The market has seen an incredible run off its lows over the past four years. Chances are good that if you’ve owned a diversified portfolio of investments, you’re sitting on a handsome return. However, it wasn’t all sugar and spice for a handful of companies within the broad-based S&P 500 (INDEXSP:.INX) in the first-quarter. The index closed at an all-time high on Thursday, but these five companies were the worst of the worst in the first quarter. The good news is that one has a very good chance at rebounding in the second quarter.
Cliffs Natural Resources Inc (NYSE:CLF) (50.5%)
It was a horrendous quarter for Cliffs, a miner of iron ore and metallurgical coal, which lost half of its value. A cornucopia of analyst downgrades shelled the company after it reduced its quarterly dividend by a whopping 76% to $0.15 from $0.625. The most recent downgrade came courtesy of Morgan Stanley (NYSE:MS), which warned that new iron ore supplies in the U.S. may reduce iron ore pricing. Iron prices are well off their highs of $187 per dry metric ton, but they’ve also crept off their recent lows of just $99 per dry metric ton set last September.
J.C. Penney Company, Inc. (NYSE:JCP) (23.3%)
As unbelievable as this might be, struggling retailer J.C. Penney Company, Inc. (NYSE:JCP) shed only 23% in the first quarter despite reporting what I deemed to be the worst retail quarter ever. Its fourth-quarter report highlighted a 28.4% decline in total sales, a nearly 32% drop in same-store sales, and a 34.4% tumble in direct-to-consumer sales. Penney CEO Ron Johnson has backtracked on the company’s no-sale pricing policy, but it remains to be seen if customers will return or if the damage has already been done.
Peabody Energy Corporation (NYSE:BTU) (20.3%)
It definitely wasn’t a kind quarter to coal producers, with Peabody Energy Corporation (NYSE:BTU) shares shedding 20% after reporting dismal fourth-quarter results in late January. Coal prices have been under serious pressure because of low-cost natural gas, which has persuaded electric utilities to make the long-term switch from coal to natural gas. Reduced stockpiles of coal have helped somewhat stabilize prices, but the prospect of higher costs in its Australian mines and stagnant coal prices didn’t sit well with its shareholders this quarter.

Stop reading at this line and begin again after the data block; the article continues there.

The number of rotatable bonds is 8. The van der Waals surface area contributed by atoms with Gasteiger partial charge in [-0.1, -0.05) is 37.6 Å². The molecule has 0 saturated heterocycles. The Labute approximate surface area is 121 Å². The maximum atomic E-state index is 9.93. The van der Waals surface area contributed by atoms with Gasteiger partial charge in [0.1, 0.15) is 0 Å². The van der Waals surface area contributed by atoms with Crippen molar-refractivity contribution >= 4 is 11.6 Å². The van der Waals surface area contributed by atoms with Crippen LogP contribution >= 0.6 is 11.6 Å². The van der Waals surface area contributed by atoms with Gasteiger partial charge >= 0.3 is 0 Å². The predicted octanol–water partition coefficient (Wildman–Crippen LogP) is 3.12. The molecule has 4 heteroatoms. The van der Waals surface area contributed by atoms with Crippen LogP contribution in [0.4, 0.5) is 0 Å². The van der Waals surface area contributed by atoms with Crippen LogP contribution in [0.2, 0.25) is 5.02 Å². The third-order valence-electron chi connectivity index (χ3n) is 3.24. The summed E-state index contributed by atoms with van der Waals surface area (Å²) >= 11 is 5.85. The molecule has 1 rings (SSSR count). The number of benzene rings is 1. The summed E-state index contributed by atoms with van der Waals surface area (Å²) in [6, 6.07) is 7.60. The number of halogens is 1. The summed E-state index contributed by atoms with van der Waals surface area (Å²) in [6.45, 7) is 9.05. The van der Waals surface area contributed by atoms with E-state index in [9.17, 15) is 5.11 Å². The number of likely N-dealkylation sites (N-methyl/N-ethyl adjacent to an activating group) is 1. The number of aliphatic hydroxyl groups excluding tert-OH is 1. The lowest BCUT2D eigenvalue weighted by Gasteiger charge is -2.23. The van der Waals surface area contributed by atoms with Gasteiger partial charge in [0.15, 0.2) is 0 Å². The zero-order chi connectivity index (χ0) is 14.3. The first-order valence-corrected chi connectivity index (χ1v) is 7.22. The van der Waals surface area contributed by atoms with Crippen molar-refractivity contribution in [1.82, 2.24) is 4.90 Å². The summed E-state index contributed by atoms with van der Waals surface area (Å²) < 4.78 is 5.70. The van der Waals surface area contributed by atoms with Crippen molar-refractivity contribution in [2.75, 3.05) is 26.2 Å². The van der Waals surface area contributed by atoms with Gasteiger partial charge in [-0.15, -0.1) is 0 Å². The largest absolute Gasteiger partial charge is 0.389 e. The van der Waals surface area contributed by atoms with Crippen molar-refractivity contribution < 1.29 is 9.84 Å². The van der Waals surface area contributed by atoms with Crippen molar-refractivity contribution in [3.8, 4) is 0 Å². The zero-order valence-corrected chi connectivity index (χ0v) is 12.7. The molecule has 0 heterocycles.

U.S. Steel Canada Inc. (18.1%)
Another underperformer, another commodity-based company! This time it’s U.S. Steel, which saw its shares dip by 18% on the quarter as weak steel prices and tempered demand both domestically and overseas weighed on results. For 2012, U.S. Steel’s net loss widened to $124 million from $53 million in the previous year, but that’s primarily attributed to a whopping $353 million loss on the sale of U.S. Steel Serbia.
Garmin Ltd. (NASDAQ:GRMN) (17.9%)
Finally, navigation and GPS device maker Garmin shed nearly 18% during the quarter after its full-year outlook failed to impress investors. Garmin forecast a profit of just $2.30-$2.40 for the year on revenue of $2.5 billion to $2.6 billion as compared with estimates at the time calling for $2.89 in EPS on $2.77 billion in sales. Garmin continues to offer investors a premium dividend but is falling short in the innovation department, with numerous apps on smartphones and tablets replacing its products.
Which company has the best chance to bounce back?
As some of the greatest minds on Wall Street have stated before, stocks drop for a reason. As we’ve seen from these brief summaries, the drop in all five cases appears well justified. However, one company among the five has a very strong chance of a rebound in the coming quarters.